Jets Chairman and CEO Christopher Johnson, whose brother, Woody, is the ambassador to England and one of Trump's most ardent supporters, called it "an honor and a privilege to stand arm-in-arm unified with our players during today's national anthem" in East Rutherford, New Jersey.
The issue reverberated across the Atlantic, where about two dozen players took a knee during the playing of the U.S. anthem at Wembley Stadium.
"We stand with our brothers," Ravens linebacker Terrell Suggs said. "They have the right and we knelt with them today. To protest, non-violent protest, is as American as it gets, so we knelt with them today to let them know that we're a unified front."
Jaguars owner Shad Khan and players on both teams who were not kneeling remained locked arm-in-arm throughout the playing of the anthem and "God Save The Queen." No players knelt during the British anthem.
"Me taking a knee doesn't change the fact that I support our military, I'm a patriot and I love my country," Bills linebacker Lorenzo Alexander said. "But I also recognize there are some social injustices in this country and today I wanted to take a knee in support of my brothers who have been doing it."
Alexander said he'll go back to standing for the anthem next week.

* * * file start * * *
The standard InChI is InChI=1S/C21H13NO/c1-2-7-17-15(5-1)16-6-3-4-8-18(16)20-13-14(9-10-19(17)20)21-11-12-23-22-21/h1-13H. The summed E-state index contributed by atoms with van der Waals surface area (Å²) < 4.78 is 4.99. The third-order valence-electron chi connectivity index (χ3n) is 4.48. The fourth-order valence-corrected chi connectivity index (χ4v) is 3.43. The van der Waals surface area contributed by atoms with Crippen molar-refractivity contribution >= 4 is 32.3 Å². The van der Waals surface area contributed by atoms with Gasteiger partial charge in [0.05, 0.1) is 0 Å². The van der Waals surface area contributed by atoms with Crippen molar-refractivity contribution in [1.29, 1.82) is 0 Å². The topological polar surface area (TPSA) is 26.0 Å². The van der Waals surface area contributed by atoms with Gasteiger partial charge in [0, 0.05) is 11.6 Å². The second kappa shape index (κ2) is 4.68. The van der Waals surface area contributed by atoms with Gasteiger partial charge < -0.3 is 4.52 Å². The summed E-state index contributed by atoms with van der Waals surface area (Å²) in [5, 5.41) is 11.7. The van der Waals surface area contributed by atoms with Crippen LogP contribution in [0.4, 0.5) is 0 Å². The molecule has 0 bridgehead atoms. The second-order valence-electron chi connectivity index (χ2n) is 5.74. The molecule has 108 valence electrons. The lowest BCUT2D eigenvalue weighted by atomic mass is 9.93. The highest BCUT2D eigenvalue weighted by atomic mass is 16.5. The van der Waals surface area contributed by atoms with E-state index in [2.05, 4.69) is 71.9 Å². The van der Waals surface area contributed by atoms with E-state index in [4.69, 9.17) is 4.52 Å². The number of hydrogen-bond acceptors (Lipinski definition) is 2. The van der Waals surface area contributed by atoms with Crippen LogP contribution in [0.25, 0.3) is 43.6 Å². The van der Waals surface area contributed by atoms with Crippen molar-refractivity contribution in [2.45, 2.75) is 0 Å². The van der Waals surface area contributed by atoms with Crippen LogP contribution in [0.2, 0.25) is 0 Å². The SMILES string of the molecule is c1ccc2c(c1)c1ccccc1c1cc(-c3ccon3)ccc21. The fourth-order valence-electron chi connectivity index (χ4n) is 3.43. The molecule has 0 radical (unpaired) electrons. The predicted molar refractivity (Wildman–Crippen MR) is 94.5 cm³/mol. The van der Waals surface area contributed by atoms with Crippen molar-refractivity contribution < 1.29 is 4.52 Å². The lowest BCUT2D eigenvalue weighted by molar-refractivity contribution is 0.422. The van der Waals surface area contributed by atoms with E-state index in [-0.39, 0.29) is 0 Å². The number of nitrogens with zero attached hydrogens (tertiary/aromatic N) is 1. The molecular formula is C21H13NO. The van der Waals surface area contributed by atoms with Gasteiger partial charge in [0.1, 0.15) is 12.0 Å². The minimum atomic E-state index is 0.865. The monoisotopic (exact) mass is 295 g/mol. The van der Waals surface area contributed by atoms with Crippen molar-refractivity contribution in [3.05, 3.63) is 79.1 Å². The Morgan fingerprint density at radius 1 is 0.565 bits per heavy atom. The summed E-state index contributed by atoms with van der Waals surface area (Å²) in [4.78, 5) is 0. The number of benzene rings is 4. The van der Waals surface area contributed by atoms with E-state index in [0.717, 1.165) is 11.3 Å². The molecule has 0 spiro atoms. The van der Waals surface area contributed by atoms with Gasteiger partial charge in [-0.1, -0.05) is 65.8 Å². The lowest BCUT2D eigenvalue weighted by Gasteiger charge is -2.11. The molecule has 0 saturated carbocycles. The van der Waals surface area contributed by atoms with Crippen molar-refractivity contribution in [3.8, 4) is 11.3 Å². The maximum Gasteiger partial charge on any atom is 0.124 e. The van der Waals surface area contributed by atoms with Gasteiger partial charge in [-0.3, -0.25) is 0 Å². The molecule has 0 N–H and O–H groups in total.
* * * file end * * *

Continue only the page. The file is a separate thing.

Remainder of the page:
"I just wanted to show them that I was with them today, especially in the backdrop of our president making the comments about our players, about their mothers," Alexander said. "And then you put that in conjunction with how he tried to gray-area Nazism and KKK members as being fine people, I had to take a knee."
The National Hockey League's reigning champion Pittsburgh Penguins announced Sunday they've accepted a White House invitation from Trump. The Penguins said they respect the office of the president and "the long tradition of championship team visiting the White House."
Before Game 1 of the WNBA Finals in Minneapolis on Sunday, the Los Angeles Sparks left the floor while the Minnesota Lynx stood arm-in-arm. The Sparks returned to a chorus of boos when the song was finished.
Trump also mocked the league's crackdown on illegal hits, suggesting the league had softened because of its safety initiatives.
Kahn, who was among the NFL owners who chipped in $1 million to the Trump inauguration committee, said he met with his team captains before kickoff in London "to express my support for them, all NFL players and the league following the divisive and contentious remarks made by President Trump."
Among the strongest criticisms of the president Sunday was this from Saints coach Sean Payton: "I'm disappointed in the comments that were made. I think we need a little bit more wisdom in that office," he said of the White House. "I want that guy to be one of the smarter guys in the room and it seems like every time he's opening up his mouth it's something that is dividing our country and not pulling us together."